“It’s more expensive than if you compare it to at home, but when you look at the total value of what we provide back to the hospital, what we provide to the patient, we still believe it’s a fair price,” he said.

He said his company had received just one call from Duncan Cameron’s family, on Monday at about noon, but promised that a field technician would visit the hospital soon to take care of the problem. He added that the family would be reimbursed the fees paid for the time the service was out.

Cameron’s son John described the allegation that his family had only called the company once as “unbelievable.”

“It’s been three days. We call every three hours and we get different people, and they’re like, ‘Why are you calling again?’” he said.

The CRTC does not regulate rates for TV service in hospitals.

blindsay@vancouversun.com

Twitter.com/bethanylindsay

 
 
 
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Duncan Cameron, 87, has been at Vancouver General Hospital for the last seven weeks after having his leg amputated. His one lifeline to the outside world is the in-room TV, which costs a whopping $84 a week … and was broken for three days.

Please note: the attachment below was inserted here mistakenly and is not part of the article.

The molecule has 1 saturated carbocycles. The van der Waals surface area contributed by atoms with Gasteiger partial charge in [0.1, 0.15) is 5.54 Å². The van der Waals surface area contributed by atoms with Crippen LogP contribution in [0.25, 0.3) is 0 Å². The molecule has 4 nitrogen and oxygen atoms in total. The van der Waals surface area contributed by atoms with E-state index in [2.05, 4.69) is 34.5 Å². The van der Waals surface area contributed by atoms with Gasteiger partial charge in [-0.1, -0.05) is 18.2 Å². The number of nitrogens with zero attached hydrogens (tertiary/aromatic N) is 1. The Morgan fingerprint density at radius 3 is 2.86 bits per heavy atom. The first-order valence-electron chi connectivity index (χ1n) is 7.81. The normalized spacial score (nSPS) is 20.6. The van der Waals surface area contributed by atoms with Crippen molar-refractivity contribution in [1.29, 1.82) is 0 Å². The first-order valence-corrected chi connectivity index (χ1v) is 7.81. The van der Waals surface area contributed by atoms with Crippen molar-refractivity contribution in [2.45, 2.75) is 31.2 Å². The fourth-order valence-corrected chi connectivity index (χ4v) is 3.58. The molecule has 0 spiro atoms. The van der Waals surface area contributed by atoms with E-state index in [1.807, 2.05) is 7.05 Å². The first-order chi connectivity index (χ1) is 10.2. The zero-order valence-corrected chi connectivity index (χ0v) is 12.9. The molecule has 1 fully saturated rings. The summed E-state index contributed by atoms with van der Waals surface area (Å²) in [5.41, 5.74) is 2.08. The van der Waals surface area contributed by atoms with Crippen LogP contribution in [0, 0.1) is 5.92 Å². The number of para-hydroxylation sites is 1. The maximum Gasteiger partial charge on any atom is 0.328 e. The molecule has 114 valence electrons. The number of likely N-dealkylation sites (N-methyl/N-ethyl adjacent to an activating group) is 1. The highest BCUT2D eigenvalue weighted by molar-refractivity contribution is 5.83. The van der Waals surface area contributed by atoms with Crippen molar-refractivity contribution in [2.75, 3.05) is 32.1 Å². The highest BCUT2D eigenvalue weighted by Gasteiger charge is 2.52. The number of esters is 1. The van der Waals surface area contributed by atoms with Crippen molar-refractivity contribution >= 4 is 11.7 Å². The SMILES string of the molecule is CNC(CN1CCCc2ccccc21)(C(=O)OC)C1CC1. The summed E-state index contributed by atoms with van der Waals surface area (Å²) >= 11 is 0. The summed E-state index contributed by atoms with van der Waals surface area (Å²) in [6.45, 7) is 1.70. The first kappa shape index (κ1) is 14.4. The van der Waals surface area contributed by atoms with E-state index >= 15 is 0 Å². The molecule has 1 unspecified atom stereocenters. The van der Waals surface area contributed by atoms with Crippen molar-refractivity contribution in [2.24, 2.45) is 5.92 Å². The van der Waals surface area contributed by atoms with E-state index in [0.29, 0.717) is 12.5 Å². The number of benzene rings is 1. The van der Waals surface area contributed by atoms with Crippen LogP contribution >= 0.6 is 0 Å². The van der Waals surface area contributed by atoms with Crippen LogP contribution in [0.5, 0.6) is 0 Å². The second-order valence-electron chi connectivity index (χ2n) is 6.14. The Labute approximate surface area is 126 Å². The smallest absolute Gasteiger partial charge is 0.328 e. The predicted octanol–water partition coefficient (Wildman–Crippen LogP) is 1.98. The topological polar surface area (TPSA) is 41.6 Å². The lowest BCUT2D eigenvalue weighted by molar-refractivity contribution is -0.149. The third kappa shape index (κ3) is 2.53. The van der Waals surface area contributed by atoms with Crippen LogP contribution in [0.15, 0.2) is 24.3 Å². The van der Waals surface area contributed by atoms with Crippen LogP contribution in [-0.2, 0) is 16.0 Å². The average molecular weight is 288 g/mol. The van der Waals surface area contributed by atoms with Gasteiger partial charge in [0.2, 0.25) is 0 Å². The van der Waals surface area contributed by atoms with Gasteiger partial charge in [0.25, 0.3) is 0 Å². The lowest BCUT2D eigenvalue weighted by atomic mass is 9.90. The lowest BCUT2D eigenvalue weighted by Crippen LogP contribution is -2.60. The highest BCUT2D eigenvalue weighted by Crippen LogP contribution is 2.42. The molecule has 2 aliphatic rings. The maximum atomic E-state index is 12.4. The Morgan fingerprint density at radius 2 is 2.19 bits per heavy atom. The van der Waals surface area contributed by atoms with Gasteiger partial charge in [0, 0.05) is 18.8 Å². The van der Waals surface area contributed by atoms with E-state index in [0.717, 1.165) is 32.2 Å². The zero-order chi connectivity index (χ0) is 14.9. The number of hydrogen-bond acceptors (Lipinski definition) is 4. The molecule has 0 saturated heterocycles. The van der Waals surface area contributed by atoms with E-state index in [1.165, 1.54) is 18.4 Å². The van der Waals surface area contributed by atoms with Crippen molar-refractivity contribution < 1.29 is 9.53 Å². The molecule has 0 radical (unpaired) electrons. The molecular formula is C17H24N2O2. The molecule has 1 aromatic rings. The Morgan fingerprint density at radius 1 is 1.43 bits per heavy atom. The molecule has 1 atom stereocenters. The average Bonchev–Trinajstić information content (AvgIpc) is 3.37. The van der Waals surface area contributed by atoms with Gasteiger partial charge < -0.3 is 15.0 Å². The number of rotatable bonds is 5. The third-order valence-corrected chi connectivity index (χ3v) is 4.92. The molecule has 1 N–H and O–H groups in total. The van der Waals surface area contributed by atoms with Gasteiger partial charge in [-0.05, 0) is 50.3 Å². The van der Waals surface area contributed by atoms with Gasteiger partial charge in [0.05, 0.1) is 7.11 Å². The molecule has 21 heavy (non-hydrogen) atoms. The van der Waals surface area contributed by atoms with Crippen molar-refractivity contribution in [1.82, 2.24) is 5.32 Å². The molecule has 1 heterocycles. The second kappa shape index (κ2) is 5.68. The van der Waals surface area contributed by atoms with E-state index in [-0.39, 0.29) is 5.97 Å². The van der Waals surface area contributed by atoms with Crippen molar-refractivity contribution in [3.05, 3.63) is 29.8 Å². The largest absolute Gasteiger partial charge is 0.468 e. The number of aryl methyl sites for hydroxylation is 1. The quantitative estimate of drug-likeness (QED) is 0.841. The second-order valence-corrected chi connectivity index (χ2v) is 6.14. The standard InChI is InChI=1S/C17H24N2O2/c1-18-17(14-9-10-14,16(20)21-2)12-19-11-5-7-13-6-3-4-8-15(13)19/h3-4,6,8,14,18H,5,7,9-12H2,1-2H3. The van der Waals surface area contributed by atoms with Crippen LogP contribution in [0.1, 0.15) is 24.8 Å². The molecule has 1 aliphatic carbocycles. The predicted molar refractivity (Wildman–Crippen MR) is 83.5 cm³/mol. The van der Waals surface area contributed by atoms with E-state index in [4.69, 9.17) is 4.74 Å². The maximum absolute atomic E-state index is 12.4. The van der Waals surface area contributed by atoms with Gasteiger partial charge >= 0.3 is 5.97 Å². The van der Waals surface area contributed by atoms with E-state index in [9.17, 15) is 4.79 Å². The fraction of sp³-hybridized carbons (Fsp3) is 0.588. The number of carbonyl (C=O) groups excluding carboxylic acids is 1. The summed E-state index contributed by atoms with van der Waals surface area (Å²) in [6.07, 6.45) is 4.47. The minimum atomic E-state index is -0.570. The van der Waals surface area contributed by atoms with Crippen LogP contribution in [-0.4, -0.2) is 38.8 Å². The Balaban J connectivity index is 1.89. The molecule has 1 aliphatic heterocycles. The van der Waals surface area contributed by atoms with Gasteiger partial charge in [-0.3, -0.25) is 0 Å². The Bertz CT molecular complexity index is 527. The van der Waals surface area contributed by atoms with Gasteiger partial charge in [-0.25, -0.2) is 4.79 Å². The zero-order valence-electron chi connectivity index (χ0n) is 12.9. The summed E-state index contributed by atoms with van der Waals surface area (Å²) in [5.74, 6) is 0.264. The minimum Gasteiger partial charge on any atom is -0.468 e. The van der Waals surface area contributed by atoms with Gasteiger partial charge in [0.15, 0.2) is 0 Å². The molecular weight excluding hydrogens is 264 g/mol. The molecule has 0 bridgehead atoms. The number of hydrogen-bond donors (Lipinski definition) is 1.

His family (here with son John) has been battling for his father to have a better  television system in the hospital. 
  
 Mark van Manen /PNG Staff photographer 
  
 see Bethany Lindsay/Vancouver Sun/   News  and Web. stories. 
  
 00040508A
 

Duncan Cameron, 87, has been at Vancouver General Hospital for the last seven weeks after having his leg amputated. His one lifeline to the outside world is the in-room TV, which costs a whopping $84 a week … and was broken for three days. His family (here with son John) has been battling for his father to have a better television system in the hospital. Mark van Manen /PNG Staff photographer see Bethany Lindsay/Vancouver Sun/ News and Web. stories. 00040508A

Photograph by: Mark van Manen, PNG